I am so proud to be a part of an industry that supports one another and comes together for the cause – whatever it may be. This majority of good-hearted drivers are overlooked by some, but their generosity doesn’t go unnoticed. Thank you to every one of you who donated to helping the victims and to everyone else who took part in making the relief efforts happen. Where tragedy appears, hope is renewed, and faith is restored.

NOTE: After learning about this tragedy and how truckers came to offer help, I was moved to write a poem, of sorts. Inspired by a Ram pickup truck commercial that was originally played during the Superbowl called “So God Made a Farmer” I penned “So God Made a Trucker” in honor of their service and goodwill. I hope you enjoy it.

FINAL NOTE: Thanks go out to our friends Ingrid Brown and Kris Santoianni for providing the photographs for this article.

SO GOD MADE A TRUCKER

On the 8th day, God looked down at his creation after making a caretaker and said, “I need a relocation specialist”…

So God made a trucker.

God said, “I need someone to rise and sleep at odd hours, check their truck before and after their run to insure safety for themselves and those around them, be on time to deliver their freight, but be willing to be late to help a fellow driver who broke down in the cold of winter”…

So God made a trucker.

“I need someone strong enough to throw chains and tarps, ratchet binders, lock in load bars, change tires and drive away from home, but soft enough to kiss their loved ones, look into their eyes and say, “See you when I get back home.” Someone who, after securing their load, wiping the sweat from their brow, seeing another driver struggling with theirs, is willing to walk over and offer a hand”…

So God made a trucker.

God said, “I need someone who will look in their side mirror at their child waving goodbye, with a smile then a sigh, and wipe a tear from their eye, knowing they are doing what they love ultimately for those that they love. Someone to transport livestock with genuine care for their safety, someone who will offer assistance at the scene of an accident, call 911 or donate to a cause”…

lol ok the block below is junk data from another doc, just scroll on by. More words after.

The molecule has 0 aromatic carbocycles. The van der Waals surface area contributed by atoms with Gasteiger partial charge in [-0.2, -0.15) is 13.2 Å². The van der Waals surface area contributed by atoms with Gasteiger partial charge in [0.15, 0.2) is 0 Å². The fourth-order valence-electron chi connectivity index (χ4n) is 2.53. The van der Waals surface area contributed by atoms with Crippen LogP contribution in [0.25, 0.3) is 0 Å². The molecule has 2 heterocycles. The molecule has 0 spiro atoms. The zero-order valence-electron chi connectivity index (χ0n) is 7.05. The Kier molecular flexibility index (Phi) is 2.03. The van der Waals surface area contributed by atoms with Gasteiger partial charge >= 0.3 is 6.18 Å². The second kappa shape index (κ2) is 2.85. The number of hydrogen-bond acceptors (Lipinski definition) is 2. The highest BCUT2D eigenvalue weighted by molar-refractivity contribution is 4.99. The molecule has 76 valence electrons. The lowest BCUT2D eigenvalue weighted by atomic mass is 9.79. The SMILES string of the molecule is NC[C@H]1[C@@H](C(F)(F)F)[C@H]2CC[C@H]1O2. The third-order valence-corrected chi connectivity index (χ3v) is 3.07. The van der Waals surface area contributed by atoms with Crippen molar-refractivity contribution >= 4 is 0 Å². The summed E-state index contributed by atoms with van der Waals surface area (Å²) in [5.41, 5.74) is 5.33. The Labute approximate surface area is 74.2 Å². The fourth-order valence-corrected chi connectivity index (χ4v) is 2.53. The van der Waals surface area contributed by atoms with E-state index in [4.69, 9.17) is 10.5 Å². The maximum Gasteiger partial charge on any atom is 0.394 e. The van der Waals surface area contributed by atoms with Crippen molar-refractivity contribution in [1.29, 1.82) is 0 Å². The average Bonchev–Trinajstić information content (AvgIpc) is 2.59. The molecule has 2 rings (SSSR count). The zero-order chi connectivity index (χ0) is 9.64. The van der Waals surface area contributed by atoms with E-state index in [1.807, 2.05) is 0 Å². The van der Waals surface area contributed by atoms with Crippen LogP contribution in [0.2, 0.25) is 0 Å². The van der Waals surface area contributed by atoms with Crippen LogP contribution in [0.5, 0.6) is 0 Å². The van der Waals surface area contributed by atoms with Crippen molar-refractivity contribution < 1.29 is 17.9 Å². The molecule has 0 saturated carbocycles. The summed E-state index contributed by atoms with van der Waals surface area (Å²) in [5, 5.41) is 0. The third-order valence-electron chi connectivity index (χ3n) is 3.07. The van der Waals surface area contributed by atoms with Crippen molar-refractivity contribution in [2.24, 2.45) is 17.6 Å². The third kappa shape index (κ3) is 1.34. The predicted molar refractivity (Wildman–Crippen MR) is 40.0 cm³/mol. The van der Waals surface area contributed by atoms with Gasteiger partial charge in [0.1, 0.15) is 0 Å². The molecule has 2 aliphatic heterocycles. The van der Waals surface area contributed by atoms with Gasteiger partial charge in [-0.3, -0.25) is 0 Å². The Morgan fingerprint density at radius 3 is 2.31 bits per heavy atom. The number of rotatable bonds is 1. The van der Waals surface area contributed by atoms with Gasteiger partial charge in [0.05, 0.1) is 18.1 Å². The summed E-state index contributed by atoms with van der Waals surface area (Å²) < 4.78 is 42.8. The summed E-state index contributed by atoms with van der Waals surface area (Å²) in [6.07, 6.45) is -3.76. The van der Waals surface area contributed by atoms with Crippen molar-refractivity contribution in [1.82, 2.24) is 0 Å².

So God made a trucker.

God needed someone willing to get dirty, covered in oil and grease, bumps and bruises along the way, missing time with family because the repair took longer than expected or the receiver wouldn’t take the load, but would take the time to stop what they were doing when they heard a little voice behind them say, “Can we go outside to play?”…

So God made a trucker.

God said, “I need someone who can run as a team or by themselves, can pull any trailer with a manual transmission semi. Someone to maneuver a dump truck, cement truck, tow truck and or everything in between. Someone who will drive safely whether on a goat trail, a winding two-lane, gravel driveway or the interstate. Someone who will drive through a snow storm, high winds or heavy rain to arrive at their destination. Someone with patience to deal with motorists around them, steady hands to shift and steer, and the heart when there is a crisis, to donate their time, their truck, their money and their fuel to assist strangers who have experienced unfathomable loss and tragedy. To assist in slowly piecing their lives back together again”…

So God made a trucker.

Thank you, truckers! Stephanie Haas – Diesel Addict Photos

About Stephanie Haas